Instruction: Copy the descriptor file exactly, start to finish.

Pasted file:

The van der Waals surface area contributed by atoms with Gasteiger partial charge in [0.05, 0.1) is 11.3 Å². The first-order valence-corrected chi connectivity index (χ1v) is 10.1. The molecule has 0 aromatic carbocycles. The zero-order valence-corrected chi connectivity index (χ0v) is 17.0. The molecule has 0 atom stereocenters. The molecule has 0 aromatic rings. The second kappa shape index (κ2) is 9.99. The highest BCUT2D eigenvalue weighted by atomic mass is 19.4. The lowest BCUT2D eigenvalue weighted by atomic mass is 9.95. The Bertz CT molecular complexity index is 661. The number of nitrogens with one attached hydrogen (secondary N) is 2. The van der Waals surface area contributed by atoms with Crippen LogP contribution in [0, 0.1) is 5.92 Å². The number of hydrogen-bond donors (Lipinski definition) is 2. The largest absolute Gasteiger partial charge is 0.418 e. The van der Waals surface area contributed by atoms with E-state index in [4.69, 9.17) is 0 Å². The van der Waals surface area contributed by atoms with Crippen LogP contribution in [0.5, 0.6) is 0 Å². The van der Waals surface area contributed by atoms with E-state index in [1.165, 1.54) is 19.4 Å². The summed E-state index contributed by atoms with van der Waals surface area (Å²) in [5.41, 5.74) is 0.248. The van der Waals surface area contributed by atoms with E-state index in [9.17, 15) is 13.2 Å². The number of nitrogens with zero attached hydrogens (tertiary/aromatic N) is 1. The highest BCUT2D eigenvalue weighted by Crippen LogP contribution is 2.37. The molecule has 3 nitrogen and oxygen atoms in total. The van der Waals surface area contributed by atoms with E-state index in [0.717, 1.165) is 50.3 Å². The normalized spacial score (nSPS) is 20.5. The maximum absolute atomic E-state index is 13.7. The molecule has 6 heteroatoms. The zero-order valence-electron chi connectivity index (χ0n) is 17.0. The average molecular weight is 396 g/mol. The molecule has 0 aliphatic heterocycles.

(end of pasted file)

The van der Waals surface area contributed by atoms with Gasteiger partial charge in [0.05, 0.1) is 11.3 Å². The first-order valence-corrected chi connectivity index (χ1v) is 10.1. The molecule has 0 aromatic carbocycles. The zero-order valence-corrected chi connectivity index (χ0v) is 17.0. The molecule has 0 atom stereocenters. The molecule has 0 aromatic rings. The second kappa shape index (κ2) is 9.99. The highest BCUT2D eigenvalue weighted by atomic mass is 19.4. The lowest BCUT2D eigenvalue weighted by atomic mass is 9.95. The Bertz CT molecular complexity index is 661. The number of nitrogens with one attached hydrogen (secondary N) is 2. The van der Waals surface area contributed by atoms with Crippen LogP contribution in [0, 0.1) is 5.92 Å². The number of hydrogen-bond donors (Lipinski definition) is 2. The largest absolute Gasteiger partial charge is 0.418 e. The van der Waals surface area contributed by atoms with E-state index in [4.69, 9.17) is 0 Å². The van der Waals surface area contributed by atoms with Crippen LogP contribution in [0.5, 0.6) is 0 Å². The van der Waals surface area contributed by atoms with E-state index in [1.165, 1.54) is 19.4 Å². The summed E-state index contributed by atoms with van der Waals surface area (Å²) in [5.41, 5.74) is 0.248. The van der Waals surface area contributed by atoms with E-state index in [9.17, 15) is 13.2 Å². The number of nitrogens with zero attached hydrogens (tertiary/aromatic N) is 1. The highest BCUT2D eigenvalue weighted by Crippen LogP contribution is 2.37. The molecule has 3 nitrogen and oxygen atoms in total. The van der Waals surface area contributed by atoms with E-state index in [0.717, 1.165) is 50.3 Å². The normalized spacial score (nSPS) is 20.5. The maximum absolute atomic E-state index is 13.7. The molecule has 6 heteroatoms. The zero-order valence-electron chi connectivity index (χ0n) is 17.0. The average molecular weight is 396 g/mol. The molecule has 0 aliphatic heterocycles.